The Kazakhstani delegation that visited Singapore on August 14-17 had investment and trade in mind. Apart from Minister of Foreign Affairs Mukhtar Tileuberdi, other participants included Kairat Kelimbetov, governor of the Astana International Financial Center (AIFC), and Minister of Industry and Infrastructure Kairbek Uskenbayev, among others. According to the Singaporean Ministry of Foreign Affairs, during a telephone conversation between Singapore’s President Halimah Yacob and Tileuberdi, the head of state “encouraged Kazakh companies to use Singapore as a hub to engage Southeast Asia.”
Additional meetings between the two governments included negotiations for the Services and Investment (S&I) Agreement, under the Eurasian Economic Union-Singapore Free Trade Agreement, to “boost economic links between Singapore and Kazakhstan.” Moreover, Foreign Affairs Minister Vivian Balakrishnan and Tileuberdi discussed “ways to promote bilateral cooperation and explore opportunities in Southeast Asia and Central Asia, including in supply chain connectivity.”
Supply chain connectivity deserves greater analysis. The current global situation provides opportunities for new partnerships, particularly regarding trade and investment. Case in point, due to Europe’s appetite for energy from the Caucasus and Central Asia and the necessity to avoid Russian territory and reduce reliance on Russian energy, the Trans-Caspian International Transport Route (TITR) has become increasingly attractive. The Middle Corridor, as the TITR is more commonly known, is a joint venture that brings together Azerbaijan, Georgia, Kazakhstan, and Turkey, so that East-West and West-East trade can occur between the Caucasus, Central Asia and Europe.
Since the Russian invasion of Ukraine commenced, governments and industries have been looking to expand the capabilities of the Middle Corridor. One example is Singapore.
In April, Kazakhstan’s Deputy Minister of Industry and Infrastructure Development Berik Kamaliev and Vice-President of Singapore’s PSA International company Lee Peng Gee agreed to “create a container hub in Aktau port.” This agreement would be very beneficial as Aktau Sea Commercial Port, Kazakhstan’s main port, transports goods across to the Baku International Sea Port in Azerbaijan. This link is arguably the cornerstone of the Middle Corridor.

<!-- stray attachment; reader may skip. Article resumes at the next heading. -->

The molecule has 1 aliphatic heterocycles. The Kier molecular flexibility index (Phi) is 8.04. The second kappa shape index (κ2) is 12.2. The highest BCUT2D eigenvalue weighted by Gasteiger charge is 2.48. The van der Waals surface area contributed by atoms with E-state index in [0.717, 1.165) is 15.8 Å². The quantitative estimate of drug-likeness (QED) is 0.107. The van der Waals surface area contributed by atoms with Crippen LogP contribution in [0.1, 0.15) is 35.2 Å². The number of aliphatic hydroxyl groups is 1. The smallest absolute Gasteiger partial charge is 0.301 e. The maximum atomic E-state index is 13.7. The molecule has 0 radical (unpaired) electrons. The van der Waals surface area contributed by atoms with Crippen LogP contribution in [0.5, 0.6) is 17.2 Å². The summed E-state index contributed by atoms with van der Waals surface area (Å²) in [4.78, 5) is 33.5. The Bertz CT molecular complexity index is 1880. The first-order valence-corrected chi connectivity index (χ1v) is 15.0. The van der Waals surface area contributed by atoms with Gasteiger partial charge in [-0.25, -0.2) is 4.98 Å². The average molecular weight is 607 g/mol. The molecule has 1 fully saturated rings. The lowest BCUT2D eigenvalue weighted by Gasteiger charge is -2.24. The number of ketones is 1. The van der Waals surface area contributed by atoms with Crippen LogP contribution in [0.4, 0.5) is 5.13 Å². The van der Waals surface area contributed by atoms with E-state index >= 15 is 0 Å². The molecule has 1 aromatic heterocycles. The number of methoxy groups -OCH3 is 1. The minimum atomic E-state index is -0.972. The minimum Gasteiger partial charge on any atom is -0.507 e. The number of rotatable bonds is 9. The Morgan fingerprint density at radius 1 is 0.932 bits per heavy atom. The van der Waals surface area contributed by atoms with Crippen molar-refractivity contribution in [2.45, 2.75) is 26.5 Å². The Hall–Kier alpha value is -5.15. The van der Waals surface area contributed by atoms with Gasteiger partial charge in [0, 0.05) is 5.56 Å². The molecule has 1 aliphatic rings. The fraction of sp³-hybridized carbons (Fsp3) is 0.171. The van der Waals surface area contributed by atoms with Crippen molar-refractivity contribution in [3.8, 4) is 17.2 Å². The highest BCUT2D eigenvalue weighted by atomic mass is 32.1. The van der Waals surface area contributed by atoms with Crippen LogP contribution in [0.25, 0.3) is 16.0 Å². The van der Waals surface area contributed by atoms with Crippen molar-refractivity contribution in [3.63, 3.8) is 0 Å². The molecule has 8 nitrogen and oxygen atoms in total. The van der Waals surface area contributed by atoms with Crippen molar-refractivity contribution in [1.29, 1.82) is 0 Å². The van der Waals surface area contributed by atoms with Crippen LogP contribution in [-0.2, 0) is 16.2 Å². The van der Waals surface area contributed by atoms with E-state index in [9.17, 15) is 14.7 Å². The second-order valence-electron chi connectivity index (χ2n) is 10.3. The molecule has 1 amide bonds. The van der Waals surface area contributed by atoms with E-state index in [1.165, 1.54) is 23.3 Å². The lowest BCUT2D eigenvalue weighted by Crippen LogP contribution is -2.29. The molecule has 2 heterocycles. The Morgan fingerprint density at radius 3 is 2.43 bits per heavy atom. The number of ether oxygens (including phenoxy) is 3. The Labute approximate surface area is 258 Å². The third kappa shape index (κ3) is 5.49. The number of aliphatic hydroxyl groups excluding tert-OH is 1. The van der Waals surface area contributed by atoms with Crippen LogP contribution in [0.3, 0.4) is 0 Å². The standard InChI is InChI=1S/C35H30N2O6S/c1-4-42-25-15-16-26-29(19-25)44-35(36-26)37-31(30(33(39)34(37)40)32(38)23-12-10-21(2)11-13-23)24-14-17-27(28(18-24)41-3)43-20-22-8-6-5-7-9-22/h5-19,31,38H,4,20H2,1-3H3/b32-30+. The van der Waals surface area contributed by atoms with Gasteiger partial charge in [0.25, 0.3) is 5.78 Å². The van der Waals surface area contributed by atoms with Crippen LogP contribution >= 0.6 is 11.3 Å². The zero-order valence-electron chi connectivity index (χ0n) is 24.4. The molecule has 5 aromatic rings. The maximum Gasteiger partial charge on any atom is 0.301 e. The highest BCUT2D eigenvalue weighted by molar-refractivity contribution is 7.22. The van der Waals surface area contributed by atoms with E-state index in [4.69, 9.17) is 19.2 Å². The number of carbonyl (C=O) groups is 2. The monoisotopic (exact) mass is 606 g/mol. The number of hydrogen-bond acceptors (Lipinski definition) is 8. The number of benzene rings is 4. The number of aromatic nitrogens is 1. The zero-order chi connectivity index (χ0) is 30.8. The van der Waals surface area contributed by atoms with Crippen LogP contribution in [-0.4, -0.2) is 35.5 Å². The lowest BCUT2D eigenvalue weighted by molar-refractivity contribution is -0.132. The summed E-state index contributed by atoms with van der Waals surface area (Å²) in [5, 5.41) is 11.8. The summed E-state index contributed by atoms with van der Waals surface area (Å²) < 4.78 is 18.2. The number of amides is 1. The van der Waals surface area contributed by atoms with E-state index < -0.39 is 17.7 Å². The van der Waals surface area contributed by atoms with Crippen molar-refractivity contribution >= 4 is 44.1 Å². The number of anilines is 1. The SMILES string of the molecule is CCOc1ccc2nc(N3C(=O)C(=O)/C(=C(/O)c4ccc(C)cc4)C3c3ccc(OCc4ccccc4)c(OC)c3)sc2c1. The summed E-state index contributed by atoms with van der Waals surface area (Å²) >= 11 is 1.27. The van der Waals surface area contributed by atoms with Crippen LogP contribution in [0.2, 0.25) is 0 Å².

Another recent transportation-related meeting occurred in August. During the aforementioned high-level trip, Kazakhstan’s national railway company Kazakhstan Temir Joly, signed a memorandum of cooperation with the Port of Singapore Authority, one of the flagship terminals of PSA International. The Singaporean company’s involvement in transport and logistics hubs in Kazakhstan will “promote access to a whole network of seaports on both sides of the continent, integration into the global transport and logistics chain, using multimodal transport,” said Kazakhstan’s foreign ministry.
Moreover, during the August visit, the two governments inaugurated the Kazakhstan-Singapore Business Council. How effective this Council will be at fomenting trade and investment remains to be seen.
Thus, what appears to be occurring is a rapprochement between Kazakhstan and Singapore based on investment opportunities in the trade and commerce sector, particularly related to transportation and the Middle Corridor.
More investment and commercial partnerships would bring Kazakhstan and Singapore closer, the two states are at present distant friends. For example, Kazakhstan has an embassy in Singapore, but Singapore only has a honorary consulate in Nur-Sultan. High-profile visits are rare. According to the Singaporean Ministry of Foreign Affairs, the last senior visit to Central Asia was made by then-Senior Minister of State (Trade and Industry) Dr. Koh Poh Koon, who visited Kazakhstan and Uzbekistan in 2020. (Poh Koon is now Senior Minister of State for Sustainability and the Environment). To be fair, the COVID-19 pandemic likely prevented new visits throughout 2020 and 2021. In Singapore, Kazakhstani Ambassador Arken Arystanov, met on June 16 with Minister for Social and Family Development Masagos Zulkifli.
In 2021, bilateral trade reached $813 million ($773 million in exports from Kazakhstan and $40 million in imports). Meanwhile, Singaporean foreign direct investment reached $983.9 million last year, with 119 legal entities and other offices from Singapore registered in the Central Asian country. In other words, there is plenty of space for growth.
Closer Kazakhstan-Singapore relations will not dramatically alter regional geopolitics. The cornerstone of this potential rapprochement appears to be common investment interests relating to transportation, rather than defense issues. Still, much-needed investment from Singapore in Kazakhstan, particularly in transportation infrastructure like Aktau Port, would benefit Nur-Sultan and the Middle Corridor and could be very profitable for Singaporean companies.